FMDA is the official state affiliate and one of the largest chapters of AMDA – The Society for Post-Acute and Long-Term Care Medicine. It is also a Specialty Society of the Florida Medical Association and liaises with the Florida Osteopathic Medical Association, Florida Hospital Association, Florida Health Care Association, LeadingAge Florida, Florida College of Emergency Physicians, Florida Association Directors of Nursing Administration, Florida Chapters of the Gerontological Advanced Practice Nurses Association, and many others.
Nationwide, nursing facility care has transitioned to include not only long-term care of frail residents but also complicated and resource-intensive post-hospital care. The population of people receiving care in nursing facilities is more medically complex as patients are discharged “sicker and quicker” from the hospital to skilled nursing facilities and hospitals are focusing on decreasing readmission rates. However, the majority are still long-term care patients who have increased medical complexity and acuity. Caring for frail and sick patients in long-term care facilities has resulted in a critical need for highly trained and committed health care practitioners willing to provide care on-site to nursing facility residents. 1,3,4,5,6,12
FMDA’s Leveraging Clinical Staff Engagement: A Certificate of Excellence in PALTC is designed to close the knowledge gap related to clinical care in nursing homes by awarding partial tuition scholarships to a maximum of 500 eligible physicians, advanced practice nurses, physician assistants, consultant pharmacists, nurse administrators, registered nurses, and nursing home administrators at certified nursing homes across Florida, as well as full-time students studying throughout the state of Florida.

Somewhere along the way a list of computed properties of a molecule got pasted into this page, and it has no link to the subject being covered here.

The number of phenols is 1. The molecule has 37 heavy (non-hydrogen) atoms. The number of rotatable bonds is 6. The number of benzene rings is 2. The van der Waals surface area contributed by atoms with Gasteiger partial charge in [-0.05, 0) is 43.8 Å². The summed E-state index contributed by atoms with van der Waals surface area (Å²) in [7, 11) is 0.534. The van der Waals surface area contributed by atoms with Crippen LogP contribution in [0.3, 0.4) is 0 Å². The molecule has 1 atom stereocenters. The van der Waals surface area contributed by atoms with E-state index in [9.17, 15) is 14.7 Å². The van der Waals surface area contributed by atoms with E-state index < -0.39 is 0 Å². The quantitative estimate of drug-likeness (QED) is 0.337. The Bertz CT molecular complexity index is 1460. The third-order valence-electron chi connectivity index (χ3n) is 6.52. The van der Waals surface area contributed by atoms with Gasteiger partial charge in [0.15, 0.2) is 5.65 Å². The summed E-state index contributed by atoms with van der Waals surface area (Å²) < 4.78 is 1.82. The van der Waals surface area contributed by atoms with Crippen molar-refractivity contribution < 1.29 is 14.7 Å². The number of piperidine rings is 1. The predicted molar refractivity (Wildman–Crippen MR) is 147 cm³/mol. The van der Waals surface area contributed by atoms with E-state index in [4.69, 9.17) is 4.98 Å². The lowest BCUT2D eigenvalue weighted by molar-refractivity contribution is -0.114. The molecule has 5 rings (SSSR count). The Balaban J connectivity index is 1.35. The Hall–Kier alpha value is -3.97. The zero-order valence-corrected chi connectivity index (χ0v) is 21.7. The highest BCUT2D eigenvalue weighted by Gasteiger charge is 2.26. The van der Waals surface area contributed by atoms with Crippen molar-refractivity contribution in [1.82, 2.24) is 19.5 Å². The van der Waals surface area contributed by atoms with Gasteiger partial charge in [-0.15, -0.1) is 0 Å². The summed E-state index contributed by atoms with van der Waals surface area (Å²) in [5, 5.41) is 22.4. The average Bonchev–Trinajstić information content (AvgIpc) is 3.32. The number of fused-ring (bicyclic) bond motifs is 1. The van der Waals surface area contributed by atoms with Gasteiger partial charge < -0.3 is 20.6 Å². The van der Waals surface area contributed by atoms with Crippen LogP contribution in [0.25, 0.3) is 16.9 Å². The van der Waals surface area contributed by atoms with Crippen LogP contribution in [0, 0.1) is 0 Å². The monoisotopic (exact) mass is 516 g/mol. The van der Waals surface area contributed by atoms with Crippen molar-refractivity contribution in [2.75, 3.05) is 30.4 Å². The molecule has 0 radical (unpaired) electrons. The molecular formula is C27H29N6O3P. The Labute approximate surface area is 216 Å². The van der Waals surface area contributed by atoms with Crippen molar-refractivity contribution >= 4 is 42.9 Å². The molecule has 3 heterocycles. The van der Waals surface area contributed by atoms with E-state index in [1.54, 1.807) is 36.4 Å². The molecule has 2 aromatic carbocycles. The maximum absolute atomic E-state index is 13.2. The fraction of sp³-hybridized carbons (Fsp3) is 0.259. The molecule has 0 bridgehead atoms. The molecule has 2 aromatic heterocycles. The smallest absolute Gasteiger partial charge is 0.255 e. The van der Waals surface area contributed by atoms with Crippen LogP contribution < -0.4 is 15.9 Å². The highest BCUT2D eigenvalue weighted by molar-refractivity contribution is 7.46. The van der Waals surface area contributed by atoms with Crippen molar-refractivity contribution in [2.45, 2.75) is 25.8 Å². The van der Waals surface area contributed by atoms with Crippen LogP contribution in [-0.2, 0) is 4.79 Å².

This certificate program is joint provided by FMDA and AMDA – The Society for PALTC Medicine in collaboration with the National Association Directors of Nursing Administration in LTC, Florida Chapters of the Gerontological Advanced Practice Nurses Association, and Florida Geriatrics Society.
The goal of FMDA’s project is to improve the quality of care given to residents in nursing homes by raising the educational understanding of the complexity of care delivery. We can accomplish this by providing first-class, high-level education that will directly affect the quality of person-centered care provided to Florida’s most frail and fragile citizens living in nursing homes.
Leveraging Clinical Staff Engagement: A Certificate of Excellence in PALTC is designed to educate medical directors, physicians, advanced practice nurses, senior care pharmacists, consultant pharmacists, physician assistants, directors of nursing in long-term care, registered nurses, and long-term care administrators, as well as geriatricians, primary care and home care physicians, physicians considering becoming long-term care medical directors, hospitalists, hospice medical directors, or home care medical directors, residents, fellows, and others with an interest in geriatrics and its continuum of care. The faculty includes national and regional authorities in the fields of medical direction, senior care pharmacology, post-acute and long-term care medicine, and geriatric medicine.
Value of PALTC Medicine to Improve the Training of all Health Care Practitioners
PALTC medicine should be valued by all stakeholders as a unique and specialized area of practice, requiring a defined body of knowledge, skills, and attitudes and serving a distinct population. Residents of nursing homes should receive the highest quality of care, provided by highly trained and credentialed medical directors, attending physicians, and other practitioners. Physician involvement in nursing facilities is essential to the delivery of quality long-term care. Attending physicians should lead the clinical decision-making for patients under their care. They can provide a high level of knowledge, skill, and experience needed in caring for a medically complex population in a climate of high public expectations and stringent regulatory requirements.